Tag Archives: state funeral

WWI: Vienna, the day of the funeral

On Friday 3rd July, the open coffins of Franz Ferdinand and Sophie lay in state at the Court Chapel from eight in the morning til noon. It’s reported that fifty thousand people attempted to view the bodies, but most were turned away due to the short period of time allowed.

Franz Joseph, Emperor of Austria and King of HungaryAt 4pm precisely the Emperor Franz Joseph, accompanied by Habsburg Archdukes and Archduchesses, attended a short funeral ceremony in the Court Chapel, which was conducted by Cardinal Gustav Piffl, Archbishop of Vienna.
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We are the Opposition


Thatcherite whitewashMargaret Thatcher’s funeral: 23 things you could pay for with £10m

Big Ben is silenced.

The BBC refuse to play a song from the Wizard of Oz.

Five MSPs deny the Scottish Parliament a debate on Thatcher’s legacy.

There’s a strong possibility that the Metropolitan police will pre-arrest people whom they allege are going to take part in protests at the funeral: there has been an explicit threat that anyone who does protest along the funeral route will be arrested.
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Margaret Thatcher, Kermit Gosnell, & #DingDong

One of these things is not like the others? After all, Thatcher’s sole political merit was that she was pro-choice. Let me explain.

Ding Dong

Ding Dong the Wicked Old Witch is a jolly song. As Angry Women of Liverpool note in their feminist analysis of how to discuss Thatcher’s death “there are so few songs you can sing joyfully about the death of somebody thoroughly deserving”:

Tough one. The history of witch persecution is fraught with the very foundations of modern capitalist and patriarchal oppression, as anybody who’s read Silvia Federici knows. But there are so few songs you can sing joyfully about the death of somebody thoroughly deserving.
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Filed under Film Reviews, LGBT Equality, Police, Poverty, Scottish Politics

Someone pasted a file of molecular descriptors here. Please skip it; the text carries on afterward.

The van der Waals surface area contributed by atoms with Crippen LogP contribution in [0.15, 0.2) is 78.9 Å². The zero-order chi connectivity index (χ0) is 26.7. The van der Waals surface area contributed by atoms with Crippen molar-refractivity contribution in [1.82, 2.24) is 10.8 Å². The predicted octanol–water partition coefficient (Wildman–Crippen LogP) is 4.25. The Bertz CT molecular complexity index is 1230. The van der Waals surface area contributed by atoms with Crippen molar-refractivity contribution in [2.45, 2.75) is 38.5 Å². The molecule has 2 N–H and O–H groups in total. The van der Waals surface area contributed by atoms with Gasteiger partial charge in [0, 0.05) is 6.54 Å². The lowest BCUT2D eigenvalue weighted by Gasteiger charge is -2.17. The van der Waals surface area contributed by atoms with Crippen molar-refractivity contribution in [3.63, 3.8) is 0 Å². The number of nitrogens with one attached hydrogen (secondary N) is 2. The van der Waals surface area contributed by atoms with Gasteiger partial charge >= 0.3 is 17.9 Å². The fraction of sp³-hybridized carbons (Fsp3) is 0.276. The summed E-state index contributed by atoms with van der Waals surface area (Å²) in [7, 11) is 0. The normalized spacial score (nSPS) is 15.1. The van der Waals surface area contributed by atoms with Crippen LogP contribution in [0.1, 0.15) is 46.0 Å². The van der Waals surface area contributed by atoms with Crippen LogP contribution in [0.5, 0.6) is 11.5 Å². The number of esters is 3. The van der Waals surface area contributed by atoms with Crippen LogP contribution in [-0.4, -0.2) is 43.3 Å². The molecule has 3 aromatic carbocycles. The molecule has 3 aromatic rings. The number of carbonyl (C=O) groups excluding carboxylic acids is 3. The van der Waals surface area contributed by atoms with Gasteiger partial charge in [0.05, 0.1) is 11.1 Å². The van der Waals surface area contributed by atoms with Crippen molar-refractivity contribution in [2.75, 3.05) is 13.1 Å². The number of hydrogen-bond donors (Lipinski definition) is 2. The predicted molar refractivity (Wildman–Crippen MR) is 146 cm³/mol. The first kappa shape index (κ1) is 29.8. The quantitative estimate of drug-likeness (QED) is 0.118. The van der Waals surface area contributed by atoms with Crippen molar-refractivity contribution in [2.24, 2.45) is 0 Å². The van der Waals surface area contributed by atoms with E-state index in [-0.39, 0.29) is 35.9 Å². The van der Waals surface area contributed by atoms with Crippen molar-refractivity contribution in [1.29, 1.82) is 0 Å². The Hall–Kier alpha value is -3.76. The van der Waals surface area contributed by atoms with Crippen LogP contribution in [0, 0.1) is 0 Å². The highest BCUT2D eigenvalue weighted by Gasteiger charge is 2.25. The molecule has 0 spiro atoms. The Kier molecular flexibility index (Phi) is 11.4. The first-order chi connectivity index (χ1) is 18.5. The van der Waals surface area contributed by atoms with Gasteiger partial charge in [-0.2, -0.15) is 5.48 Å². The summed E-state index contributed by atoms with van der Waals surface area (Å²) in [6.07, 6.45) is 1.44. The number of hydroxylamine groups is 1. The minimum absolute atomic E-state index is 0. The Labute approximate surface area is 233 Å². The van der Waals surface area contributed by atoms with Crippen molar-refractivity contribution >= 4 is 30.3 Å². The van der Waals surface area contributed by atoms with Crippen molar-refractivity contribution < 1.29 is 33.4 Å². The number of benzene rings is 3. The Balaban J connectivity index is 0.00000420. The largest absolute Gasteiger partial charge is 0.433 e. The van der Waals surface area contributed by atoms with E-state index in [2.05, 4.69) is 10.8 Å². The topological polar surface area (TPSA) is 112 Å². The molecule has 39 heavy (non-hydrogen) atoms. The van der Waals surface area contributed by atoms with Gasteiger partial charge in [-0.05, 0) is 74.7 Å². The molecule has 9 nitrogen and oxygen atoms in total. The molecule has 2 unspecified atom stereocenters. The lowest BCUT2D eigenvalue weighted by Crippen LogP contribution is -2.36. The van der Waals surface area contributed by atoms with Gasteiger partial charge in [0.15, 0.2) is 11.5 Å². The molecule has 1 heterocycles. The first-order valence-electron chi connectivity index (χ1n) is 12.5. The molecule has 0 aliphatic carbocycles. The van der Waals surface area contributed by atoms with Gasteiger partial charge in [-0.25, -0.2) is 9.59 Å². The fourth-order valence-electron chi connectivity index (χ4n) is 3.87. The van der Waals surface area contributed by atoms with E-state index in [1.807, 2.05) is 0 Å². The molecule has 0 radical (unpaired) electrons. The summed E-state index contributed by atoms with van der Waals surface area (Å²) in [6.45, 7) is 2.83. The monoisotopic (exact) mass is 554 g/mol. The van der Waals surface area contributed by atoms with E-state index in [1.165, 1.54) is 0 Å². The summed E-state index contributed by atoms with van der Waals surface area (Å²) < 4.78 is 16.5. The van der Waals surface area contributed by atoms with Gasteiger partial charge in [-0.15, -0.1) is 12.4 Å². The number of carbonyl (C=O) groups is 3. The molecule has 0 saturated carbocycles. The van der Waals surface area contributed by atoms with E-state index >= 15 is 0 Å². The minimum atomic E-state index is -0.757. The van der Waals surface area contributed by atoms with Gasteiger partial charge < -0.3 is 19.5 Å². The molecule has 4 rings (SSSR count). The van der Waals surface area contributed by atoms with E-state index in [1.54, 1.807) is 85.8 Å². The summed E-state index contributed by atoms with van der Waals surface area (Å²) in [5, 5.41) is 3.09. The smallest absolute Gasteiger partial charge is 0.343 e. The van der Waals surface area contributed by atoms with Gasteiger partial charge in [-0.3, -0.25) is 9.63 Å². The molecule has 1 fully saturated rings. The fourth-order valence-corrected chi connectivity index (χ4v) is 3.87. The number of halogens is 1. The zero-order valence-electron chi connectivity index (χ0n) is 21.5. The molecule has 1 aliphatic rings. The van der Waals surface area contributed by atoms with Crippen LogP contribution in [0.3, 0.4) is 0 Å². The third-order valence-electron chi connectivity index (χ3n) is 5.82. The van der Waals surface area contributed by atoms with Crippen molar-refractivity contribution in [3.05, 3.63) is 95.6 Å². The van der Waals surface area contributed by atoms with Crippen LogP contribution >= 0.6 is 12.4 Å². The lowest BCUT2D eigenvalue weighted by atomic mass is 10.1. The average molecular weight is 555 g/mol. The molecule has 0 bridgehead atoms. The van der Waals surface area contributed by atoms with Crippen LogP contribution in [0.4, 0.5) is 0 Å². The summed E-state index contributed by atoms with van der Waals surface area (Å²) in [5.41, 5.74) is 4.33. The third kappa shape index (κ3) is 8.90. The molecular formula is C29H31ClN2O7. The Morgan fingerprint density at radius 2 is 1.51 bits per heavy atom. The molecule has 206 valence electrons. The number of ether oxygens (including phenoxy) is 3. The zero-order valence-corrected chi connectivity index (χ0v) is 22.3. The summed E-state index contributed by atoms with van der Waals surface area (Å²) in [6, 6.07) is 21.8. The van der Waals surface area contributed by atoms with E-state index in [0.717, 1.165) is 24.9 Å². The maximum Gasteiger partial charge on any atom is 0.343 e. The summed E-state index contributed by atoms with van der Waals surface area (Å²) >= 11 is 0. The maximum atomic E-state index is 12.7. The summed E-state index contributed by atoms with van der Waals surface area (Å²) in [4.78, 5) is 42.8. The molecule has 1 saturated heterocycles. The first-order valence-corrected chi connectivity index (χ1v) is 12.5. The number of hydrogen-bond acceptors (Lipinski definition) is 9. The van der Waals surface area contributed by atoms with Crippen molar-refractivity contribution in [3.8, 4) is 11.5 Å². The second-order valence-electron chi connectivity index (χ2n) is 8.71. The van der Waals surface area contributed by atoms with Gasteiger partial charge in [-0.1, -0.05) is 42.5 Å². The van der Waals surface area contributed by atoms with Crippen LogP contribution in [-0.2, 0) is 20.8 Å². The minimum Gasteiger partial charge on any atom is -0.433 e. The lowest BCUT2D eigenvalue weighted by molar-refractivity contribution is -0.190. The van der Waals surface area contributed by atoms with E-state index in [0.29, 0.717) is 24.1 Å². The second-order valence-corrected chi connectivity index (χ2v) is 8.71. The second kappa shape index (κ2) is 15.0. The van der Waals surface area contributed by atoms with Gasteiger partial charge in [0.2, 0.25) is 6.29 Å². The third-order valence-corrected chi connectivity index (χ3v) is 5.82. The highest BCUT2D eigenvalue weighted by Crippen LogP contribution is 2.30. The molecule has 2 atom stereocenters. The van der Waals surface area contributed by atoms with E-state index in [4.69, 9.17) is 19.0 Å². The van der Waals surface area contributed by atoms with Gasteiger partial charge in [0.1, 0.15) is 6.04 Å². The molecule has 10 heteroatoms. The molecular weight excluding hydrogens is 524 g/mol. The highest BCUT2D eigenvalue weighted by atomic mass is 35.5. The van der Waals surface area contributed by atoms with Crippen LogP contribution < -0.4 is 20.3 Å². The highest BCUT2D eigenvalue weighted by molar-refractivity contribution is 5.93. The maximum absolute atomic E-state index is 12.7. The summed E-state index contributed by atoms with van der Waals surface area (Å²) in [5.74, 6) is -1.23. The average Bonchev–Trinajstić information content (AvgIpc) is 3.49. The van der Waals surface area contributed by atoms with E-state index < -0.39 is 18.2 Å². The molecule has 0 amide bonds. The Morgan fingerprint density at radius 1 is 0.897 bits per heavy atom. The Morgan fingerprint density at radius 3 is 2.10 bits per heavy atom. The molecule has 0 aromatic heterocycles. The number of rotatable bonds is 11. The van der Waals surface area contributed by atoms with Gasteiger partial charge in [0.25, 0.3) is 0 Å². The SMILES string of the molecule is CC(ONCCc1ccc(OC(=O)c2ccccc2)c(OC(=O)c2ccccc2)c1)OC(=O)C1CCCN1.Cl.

Grave for Thatcher

Maggie Thatcher Milk SnatcherMargaret Thatcher was born in Grantham and died in the Ritz. In another world, she might have become a chemist, following in the footsteps of Dorothy Hodgkin and Rosalind Franklin. Instead we may owe her for Mr Whippy ice-cream. Among her other achievements, in what is still today a male-dominated party, Thatcher first stood for election in 1950, and became the MP for Finchley in 1959 – which seat she held for the next 33 years.

During that time she destroyed much of the heavy industry in the UK, especially in Scotland and Wales, primarily because she didn’t like trade unions: she set the trend to privatisation going which led to the high prices and inefficiency in our public transport, our gas and electricity, our water, our post-office, and our health service. She supported Section 28, the cold cruel legislation which made it unlawful for teachers to stand up against homophobic and transphobic bullying. She abolished the rates, fattened landlord’s pockets with the poll tax, and said bluntly that she “didn’t believe in society”. The only thing I can think of she did that I ever liked her for was voting pro-choice (and causing lots of Tory MPs to trot after her like lambs into the No lobby) whenever anti-choice legislation was proposed.
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